03 February 2012
Schooling protects fleeing children from disease
Refugee children have scant access to medical care and are particularly vulnerable to disease. Fresh research results from the University of Copenhagen show that just a few hours of schooling a week may have a pronounced positive impact on their health not only in childhood but later in life when they achieve adulthood.
"There is an unambiguous link between health and schooling among refugee groups as they flee," says external Associate Professor Tania Dræbel, PhD from the Department of Public Health, University of Copenhagen, where she works as an expert in health among refugees and groups in internal exile.
Schooling protects both children and adults
"The women, who as children were refugees but also had access to school, markedly improve their chances of survival for themselves and their own children. In our study we concentrated on the risk of malaria, one of the major health burdens in war-torn Sudan: there were big differences in the attitudes to malaria in women with or without schooling. Compared to women who have never attended school, among women with schooling five times as many use mosquito nets, 2.5 times as many take anti-malaria drugs, and three times as many women who seek treatment if they suspect the disease," she continues.
The research group followed the incidence of malaria among refugees and internal exiles in Sudan from 2008. In particular they monitored pregnant women as they are especially vulnerable to a certain type of malaria which is very dangerous for mothers-to-be and their unborn babies, in order to identify the best way of offering protection to this exposed population.
A little goes a long way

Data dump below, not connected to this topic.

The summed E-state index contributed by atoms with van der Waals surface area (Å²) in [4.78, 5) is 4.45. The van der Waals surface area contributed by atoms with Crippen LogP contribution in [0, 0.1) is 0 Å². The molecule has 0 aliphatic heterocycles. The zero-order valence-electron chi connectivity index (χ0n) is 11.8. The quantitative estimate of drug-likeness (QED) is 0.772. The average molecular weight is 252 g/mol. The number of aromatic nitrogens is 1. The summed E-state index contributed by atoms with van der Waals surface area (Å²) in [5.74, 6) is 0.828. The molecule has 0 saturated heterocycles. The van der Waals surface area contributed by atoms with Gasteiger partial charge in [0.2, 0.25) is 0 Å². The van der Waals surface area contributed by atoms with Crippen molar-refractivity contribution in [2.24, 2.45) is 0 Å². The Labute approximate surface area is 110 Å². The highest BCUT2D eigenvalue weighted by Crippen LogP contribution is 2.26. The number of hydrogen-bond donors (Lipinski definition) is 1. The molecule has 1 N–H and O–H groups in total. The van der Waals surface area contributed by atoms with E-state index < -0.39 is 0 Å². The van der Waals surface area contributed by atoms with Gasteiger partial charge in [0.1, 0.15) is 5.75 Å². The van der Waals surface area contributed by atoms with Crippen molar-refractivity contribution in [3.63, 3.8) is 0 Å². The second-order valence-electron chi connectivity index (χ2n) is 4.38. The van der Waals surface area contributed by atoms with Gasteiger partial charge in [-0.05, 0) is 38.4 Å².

"The answer turned out to be completely different to any we had expected," Tania Dræbel says. "If the women had been to school as children it made them seek out knowledge of preventive health care and disease treatment, and apply it in their everyday lives. Our results thus demonstrate that targeted efforts using very few resources can make a huge difference."
She points out that refugee children who undergo schooling are given structure and hope in lives otherwise full of chaos and fear. Schooling may enable them to see the world as a place where they can make a difference. They reflect the positive attention they receive from a teacher and discover their own resources and their part in ensuring better lives for themselves.
This moves them into an active role. It makes each of them less of a victim to the terrible experiences to which they are subjected and makes them mentally stronger later in life. So Associate Professor Dræbel emphasises the importance of schooling for children who are otherwise in the midst of a crisis as refugees.
"It is extremely important to make sure that these children receive some kind of formal schooling. Even a limited number of years, say three, four or five years over a period of ten years, has a vital impact. The children learn to take care of themselves, and they carry this into adulthood for themselves and their families. It is an upward spiral that ought to be incorporated into efforts to help refugees and internal exiles," Tania Dræbel concludes.